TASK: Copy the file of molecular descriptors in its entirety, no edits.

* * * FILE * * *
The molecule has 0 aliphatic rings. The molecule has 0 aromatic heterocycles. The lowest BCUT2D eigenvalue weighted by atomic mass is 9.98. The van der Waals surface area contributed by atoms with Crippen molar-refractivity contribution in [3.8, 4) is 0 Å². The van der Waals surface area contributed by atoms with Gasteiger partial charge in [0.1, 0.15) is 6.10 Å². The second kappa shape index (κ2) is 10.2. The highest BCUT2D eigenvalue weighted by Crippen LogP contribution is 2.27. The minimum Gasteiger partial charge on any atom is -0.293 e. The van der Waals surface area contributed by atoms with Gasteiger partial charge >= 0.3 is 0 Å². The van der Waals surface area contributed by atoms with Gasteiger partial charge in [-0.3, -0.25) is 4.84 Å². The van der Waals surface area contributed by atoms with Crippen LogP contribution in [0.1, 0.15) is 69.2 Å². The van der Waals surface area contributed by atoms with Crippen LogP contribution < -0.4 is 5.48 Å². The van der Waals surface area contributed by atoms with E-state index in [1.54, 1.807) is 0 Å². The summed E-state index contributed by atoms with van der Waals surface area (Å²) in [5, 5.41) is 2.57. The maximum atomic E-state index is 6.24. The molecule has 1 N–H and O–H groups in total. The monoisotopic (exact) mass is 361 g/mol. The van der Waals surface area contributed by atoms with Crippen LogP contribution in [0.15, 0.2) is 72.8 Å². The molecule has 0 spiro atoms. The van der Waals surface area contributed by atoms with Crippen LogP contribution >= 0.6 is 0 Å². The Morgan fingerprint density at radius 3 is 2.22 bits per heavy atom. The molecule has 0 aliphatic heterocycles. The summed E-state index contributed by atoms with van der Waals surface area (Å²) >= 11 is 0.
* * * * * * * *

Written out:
The molecule has 0 aliphatic rings. The molecule has 0 aromatic heterocycles. The lowest BCUT2D eigenvalue weighted by atomic mass is 9.98. The van der Waals surface area contributed by atoms with Crippen molar-refractivity contribution in [3.8, 4) is 0 Å². The van der Waals surface area contributed by atoms with Gasteiger partial charge in [0.1, 0.15) is 6.10 Å². The second kappa shape index (κ2) is 10.2. The highest BCUT2D eigenvalue weighted by Crippen LogP contribution is 2.27. The minimum Gasteiger partial charge on any atom is -0.293 e. The van der Waals surface area contributed by atoms with Gasteiger partial charge >= 0.3 is 0 Å². The van der Waals surface area contributed by atoms with Gasteiger partial charge in [-0.3, -0.25) is 4.84 Å². The van der Waals surface area contributed by atoms with Crippen LogP contribution in [0.1, 0.15) is 69.2 Å². The van der Waals surface area contributed by atoms with Crippen LogP contribution < -0.4 is 5.48 Å². The van der Waals surface area contributed by atoms with E-state index in [1.54, 1.807) is 0 Å². The summed E-state index contributed by atoms with van der Waals surface area (Å²) in [5, 5.41) is 2.57. The maximum atomic E-state index is 6.24. The molecule has 1 N–H and O–H groups in total. The monoisotopic (exact) mass is 361 g/mol. The van der Waals surface area contributed by atoms with Crippen LogP contribution in [0.15, 0.2) is 72.8 Å². The molecule has 0 spiro atoms. The van der Waals surface area contributed by atoms with Crippen LogP contribution >= 0.6 is 0 Å². The Morgan fingerprint density at radius 3 is 2.22 bits per heavy atom. The molecule has 0 aliphatic heterocycles. The summed E-state index contributed by atoms with van der Waals surface area (Å²) >= 11 is 0.